“Stay calm and decolonize”. These were the strong, yet pithy words that singer, Buffy Sainte-Marie, commanded the audience to consider when asked about Canada’s impending 150th birthday at AGO Creative Minds earlier this month.
Buffy’s words resonated with me all week. This concept is something that I’ve been thinking about for many years. It’s not a foreign, new, or shocking concept, yet it feels uncomfortable for me to use in a sentence with ease and panache. For decolonization represents the concept, but not the individual actions or ideas.
I find the term ‘grounding’ to be far more relatable and comfortable to use, while encompassing decolonizing concepts. The concept of grounding takes into account the emotional, physical, spiritual, and intellectual self. I use the medicine wheel concept, taking into account those four areas of life to stay grounded in my everyday life. One of my most grounding activities is by staying connected to my maternal Ts’msyen family and culture.
One grounding force is my involvement in my Ts’msyen dance group of Lax Kxeen and also through Indigenous music makers like Buffy (who is only one amongst many). Through these musical grounding activities, I’ve developed a stronger sense of identity, which has helped alleviate the continued colonial stresses in my daily life.
Last year I experienced one of the most distressing periods in my life. I lost one of my closest friends, Alana Madill, and found myself for the first time in Regina for her funeral. Alana’s mother Ruth asked me to sing a song in my Ts’msyen Sm'algyax language for Alana’s funeral on her Ahtahkakoop Cree territory.
I don’t know why Ruth had asked me to sing a song for her daughter. I thought maybe it was because Alana had told her mom that while we were Guatemala working with the Mayan Youth Movement, we were asked to share a song from our culture.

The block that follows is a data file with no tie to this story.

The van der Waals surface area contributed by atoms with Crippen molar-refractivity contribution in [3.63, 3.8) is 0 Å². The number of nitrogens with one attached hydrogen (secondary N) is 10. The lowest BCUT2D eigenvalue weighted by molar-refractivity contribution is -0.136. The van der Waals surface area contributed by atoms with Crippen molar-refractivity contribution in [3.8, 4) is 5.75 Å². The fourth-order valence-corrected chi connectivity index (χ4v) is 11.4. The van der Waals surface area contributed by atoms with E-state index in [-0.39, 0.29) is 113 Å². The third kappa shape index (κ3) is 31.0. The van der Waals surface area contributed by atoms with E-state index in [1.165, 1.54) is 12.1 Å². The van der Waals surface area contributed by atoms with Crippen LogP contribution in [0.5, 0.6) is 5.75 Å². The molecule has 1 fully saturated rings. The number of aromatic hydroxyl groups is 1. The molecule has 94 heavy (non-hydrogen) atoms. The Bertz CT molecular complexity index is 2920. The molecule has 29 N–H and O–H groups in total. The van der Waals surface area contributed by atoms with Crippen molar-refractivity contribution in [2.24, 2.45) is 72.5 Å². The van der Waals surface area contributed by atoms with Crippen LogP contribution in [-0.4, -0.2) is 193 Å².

In October 2008, Alana and I were at an Indigenous Youth Summit in Guatemala. We were asked to share a song to conclude the event. We had absolutely no idea what song to sing because our Indigenous communities were from two different parts of the country. Alana had the bright idea to sing Buffy Sainte-Marie’s “Darling Don’t Cry”. The song was perfect because at that time it represented to me what it meant to be an Indigenous woman in Canada.
This time, I was asked to sing a song not with Alana but for Alana. I had a little more preparation time and thus I called my brother Phil Gray (Musii’nmuułgibaaw) and explained the situation. We went over a song together that Christine Smith-Martin had composed for her relative who had lost her loved one, the song tells them to walk softly when a person is mourning. This song is open to be sung by all members of Lax Kxeen and I wasn’t precluded from singing it. In the end, I didn’t end up singing the song, but it got me thinking about our Ts’msyen songs and culture.
During this conversation with Musii’nmuułgibaaw, I told him that I would soon be going to Uganda and asked him whether I should bring my button blanket and drum with me in case I was asked to share a song. Musii’nmuułgibaaw replied that it wasn’t necessary to bring them and he told me that, “You’ll always have your culture with you, no matter where you go in the world”.
This is something I always knew, but somehow it became much more meaningful at that heightened moment. I now remember this teaching whenever I’m feeling the need to reconnect with what it means to me to be a Ts'msyen woman.
I feel that through song, I’m able to find a tangible anchor point to be buoyed to my identity and stay grounded as a Ts’msyen woman. Song is one gateway to connect with all communities while also paying tribute to my own past and loved ones. It is something that I can always find no matter where I am in the world because I can find it within myself.